When I was in my late teens living in Pittsburgh, Pa., I spent a lot of time at the local YMCA practicing my jump shot and using the swimming pool. The gym was attached to the weight room stocked with a variety of body building equipment and machines.

Each time I went to the gym, I saw the same young man in the weight room grappling with the bar bells and other apparatus. When we first met, he was built like I was, somewhat thin and not at all muscular. His name was Bruno Sammartino and we attended the same high school.

I still remember hearing his grunts and groans, and the thud and banging from heavy metal being dropped to the floor. It seemed he was ever present in that room, year around from just after school until the gym closed. I lost contact with Bruno when I was in the Army, but knew that he continued to work on his weightlifting.

Bruno’s Career

Bruno  began to make a name for himself by performing strongman stunts in the Pittsburgh area. The highlight of Bruno's weightlifting career came in 1959 when he set a world record in the bench press with a lift of 565 pounds.  This was astounding considering that he was a relatively small man, under 6 feet tall and a trim 260 to 270 pounds, with bulging pectorals and biceps.  

Bruno went on to become a professional wrestler.  He was called "The Italian Strongman" and "The Strongest Man in the World" early in his career.  Later, Sammartino  earned the title "The Living Legend." Known for his powerful bear hug finishing move, he is widely regarded as the greatest professional wrestler of all time.  Sammartino  passed away at age 82 and was described as a soft spoken, gentlemanly connoisseur of grand opera especially Verdi.  Few individuals, if any, were as dedicated or committed to his craft as he was.

Others

I did know that other individuals involved in sports were somewhat similar to Bruno Sammartino in terms of work ethic; and as examples, include the Williams sisters (tennis) or Tiger Woods (golf). Many musicians may also qualify.    

But in my lifetime I didn’t believe I would learn of many others.  Surprisingly, that was until I met Bryan Wong, and here in Warsaw. He is another rare example of someone totally committed to self improvement, someone who enjoys the process it takes to achieve a goal.

 His day job is design engineering at Medtronic where he is developing a manufacturing process using robots to bend spinal rods used to treat scoliosis.  He is an honor graduate from Rose-Hulman Institute of Technology in Terre Haute.  Bryan is married and he and his wife have two young children.  He works out most every day at the CrossFit building in Warsaw.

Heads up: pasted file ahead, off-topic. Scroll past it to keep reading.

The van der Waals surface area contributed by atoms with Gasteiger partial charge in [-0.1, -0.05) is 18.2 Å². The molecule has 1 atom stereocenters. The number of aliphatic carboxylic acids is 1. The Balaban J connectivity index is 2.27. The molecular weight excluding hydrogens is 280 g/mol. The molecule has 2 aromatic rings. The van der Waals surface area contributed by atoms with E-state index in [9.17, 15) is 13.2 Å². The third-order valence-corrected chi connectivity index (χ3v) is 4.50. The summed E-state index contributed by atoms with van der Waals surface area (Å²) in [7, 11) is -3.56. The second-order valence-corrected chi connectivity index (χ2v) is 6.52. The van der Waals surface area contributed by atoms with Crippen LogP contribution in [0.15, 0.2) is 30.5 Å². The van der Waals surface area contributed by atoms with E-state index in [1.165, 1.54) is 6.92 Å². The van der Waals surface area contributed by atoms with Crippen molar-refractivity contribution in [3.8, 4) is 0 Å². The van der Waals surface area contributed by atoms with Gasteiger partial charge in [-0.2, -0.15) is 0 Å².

According to the CrossFit website, the company has thousands of independently owned gyms in 155 countries around the world. Each gym is unique but united by a shared commitment to world-class coaching and the development of a strong, supportive community.  

Games

CrossFit  holds games each year for all age classes and this year there were more than 30,000 entrants. The games are designed to find the fittest person on earth determined by age group and testing  includes  power lifting, aerobics, swimming and agility exercises. None are announced in advance.  Bryan began entering the games in 2016. The ranking improved each year thereafter.  This year he came in first place in his age group – an astounding achievement.  He had to train for multiple scenarios and be prepared for any exercise present in CrossFit.

 Winning

To win first, Bryan had to be the best in his class in each of the workouts, including hand walking across a room and up a flight of stairs.  I asked Bryan if he had a role model and he surprised me when he said Rocky Bleier, a name few younger people would recognize.  

Rocky was a running back who played football at Notre Dame.  He went on to play for the Pittsburgh Steelers, enlisted in the Army during the Viet Nam war, suffered serious leg injuries,  yet came back to play professional football for many years during the halcyon days enjoyed by the Steelers in the late 1970s and 1980s.  He was a model in courage and won several medals during his service time.  Bryan called him someone who overcame extreme adversity to achieve fame.

Final Thoughts

You've probably heard of the 10,000 hour rule, which was popularized by Malcolm Gladwell's blockbuster book “Outliers.” As Gladwell tells it, the rule goes like this: It takes 10,000 hours of intensive practice to achieve mastery of complex skills and materials, like playing the violin. I am certain that Bruno and Bryan far exceeded that time practicing as does anyone who becomes the greatest in his or her craft.   

Max Sherman is a medical writer and pharmacist retired from the medical device industry.  His new book “Science Snippets” is available from Amazon and other book sellers. It contains a number of previously published columns.  He can be reached by email at  [email protected].